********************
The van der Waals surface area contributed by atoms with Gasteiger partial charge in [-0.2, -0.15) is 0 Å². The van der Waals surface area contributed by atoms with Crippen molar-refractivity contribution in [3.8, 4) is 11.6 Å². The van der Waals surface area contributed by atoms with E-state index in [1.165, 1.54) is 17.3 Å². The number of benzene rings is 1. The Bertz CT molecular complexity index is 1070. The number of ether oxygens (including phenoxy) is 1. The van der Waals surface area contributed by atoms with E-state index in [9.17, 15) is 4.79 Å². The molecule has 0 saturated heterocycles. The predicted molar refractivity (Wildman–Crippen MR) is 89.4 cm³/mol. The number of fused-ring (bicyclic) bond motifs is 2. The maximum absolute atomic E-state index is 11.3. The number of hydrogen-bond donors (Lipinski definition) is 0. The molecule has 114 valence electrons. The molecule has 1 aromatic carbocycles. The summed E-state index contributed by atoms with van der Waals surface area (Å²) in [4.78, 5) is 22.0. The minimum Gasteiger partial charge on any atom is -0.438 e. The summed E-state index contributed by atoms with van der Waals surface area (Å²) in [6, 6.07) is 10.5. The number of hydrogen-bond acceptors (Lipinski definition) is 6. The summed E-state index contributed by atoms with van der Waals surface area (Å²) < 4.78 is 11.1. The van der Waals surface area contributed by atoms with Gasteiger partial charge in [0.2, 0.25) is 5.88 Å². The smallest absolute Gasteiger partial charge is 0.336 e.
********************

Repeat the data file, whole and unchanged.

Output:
The van der Waals surface area contributed by atoms with Gasteiger partial charge in [-0.2, -0.15) is 0 Å². The van der Waals surface area contributed by atoms with Crippen molar-refractivity contribution in [3.8, 4) is 11.6 Å². The van der Waals surface area contributed by atoms with E-state index in [1.165, 1.54) is 17.3 Å². The number of benzene rings is 1. The Bertz CT molecular complexity index is 1070. The number of ether oxygens (including phenoxy) is 1. The van der Waals surface area contributed by atoms with E-state index in [9.17, 15) is 4.79 Å². The molecule has 0 saturated heterocycles. The predicted molar refractivity (Wildman–Crippen MR) is 89.4 cm³/mol. The number of fused-ring (bicyclic) bond motifs is 2. The maximum absolute atomic E-state index is 11.3. The number of hydrogen-bond donors (Lipinski definition) is 0. The molecule has 114 valence electrons. The molecule has 1 aromatic carbocycles. The summed E-state index contributed by atoms with van der Waals surface area (Å²) in [4.78, 5) is 22.0. The minimum Gasteiger partial charge on any atom is -0.438 e. The summed E-state index contributed by atoms with van der Waals surface area (Å²) in [6, 6.07) is 10.5. The number of hydrogen-bond acceptors (Lipinski definition) is 6. The summed E-state index contributed by atoms with van der Waals surface area (Å²) < 4.78 is 11.1. The van der Waals surface area contributed by atoms with Gasteiger partial charge in [0.2, 0.25) is 5.88 Å². The smallest absolute Gasteiger partial charge is 0.336 e.